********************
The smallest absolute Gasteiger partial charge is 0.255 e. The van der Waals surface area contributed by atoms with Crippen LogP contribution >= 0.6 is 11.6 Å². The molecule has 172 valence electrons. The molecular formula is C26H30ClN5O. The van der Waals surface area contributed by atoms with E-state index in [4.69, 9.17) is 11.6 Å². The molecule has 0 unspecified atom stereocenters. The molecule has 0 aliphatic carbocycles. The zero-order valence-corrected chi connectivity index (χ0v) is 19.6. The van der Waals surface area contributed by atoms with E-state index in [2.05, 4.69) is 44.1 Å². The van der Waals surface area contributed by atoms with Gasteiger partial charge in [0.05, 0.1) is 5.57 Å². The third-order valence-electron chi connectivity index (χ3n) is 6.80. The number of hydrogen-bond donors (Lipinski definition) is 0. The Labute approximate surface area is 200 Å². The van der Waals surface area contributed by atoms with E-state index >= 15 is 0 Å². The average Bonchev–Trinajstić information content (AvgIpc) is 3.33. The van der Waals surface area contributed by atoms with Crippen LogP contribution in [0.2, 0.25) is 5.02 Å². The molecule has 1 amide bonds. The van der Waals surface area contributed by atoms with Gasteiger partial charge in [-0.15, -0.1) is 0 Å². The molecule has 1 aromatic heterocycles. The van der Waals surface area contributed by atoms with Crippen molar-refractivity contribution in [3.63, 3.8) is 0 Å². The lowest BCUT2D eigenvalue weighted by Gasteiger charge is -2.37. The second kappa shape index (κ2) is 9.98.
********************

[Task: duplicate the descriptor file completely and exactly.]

The smallest absolute Gasteiger partial charge is 0.255 e. The van der Waals surface area contributed by atoms with Crippen LogP contribution >= 0.6 is 11.6 Å². The molecule has 172 valence electrons. The molecular formula is C26H30ClN5O. The van der Waals surface area contributed by atoms with E-state index in [4.69, 9.17) is 11.6 Å². The molecule has 0 unspecified atom stereocenters. The molecule has 0 aliphatic carbocycles. The zero-order valence-corrected chi connectivity index (χ0v) is 19.6. The van der Waals surface area contributed by atoms with E-state index in [2.05, 4.69) is 44.1 Å². The van der Waals surface area contributed by atoms with Gasteiger partial charge in [0.05, 0.1) is 5.57 Å². The third-order valence-electron chi connectivity index (χ3n) is 6.80. The number of hydrogen-bond donors (Lipinski definition) is 0. The Labute approximate surface area is 200 Å². The van der Waals surface area contributed by atoms with E-state index >= 15 is 0 Å². The average Bonchev–Trinajstić information content (AvgIpc) is 3.33. The van der Waals surface area contributed by atoms with Crippen LogP contribution in [0.2, 0.25) is 5.02 Å². The molecule has 1 amide bonds. The van der Waals surface area contributed by atoms with Gasteiger partial charge in [-0.15, -0.1) is 0 Å². The molecule has 1 aromatic heterocycles. The van der Waals surface area contributed by atoms with Crippen molar-refractivity contribution in [3.63, 3.8) is 0 Å². The lowest BCUT2D eigenvalue weighted by Gasteiger charge is -2.37. The second kappa shape index (κ2) is 9.98.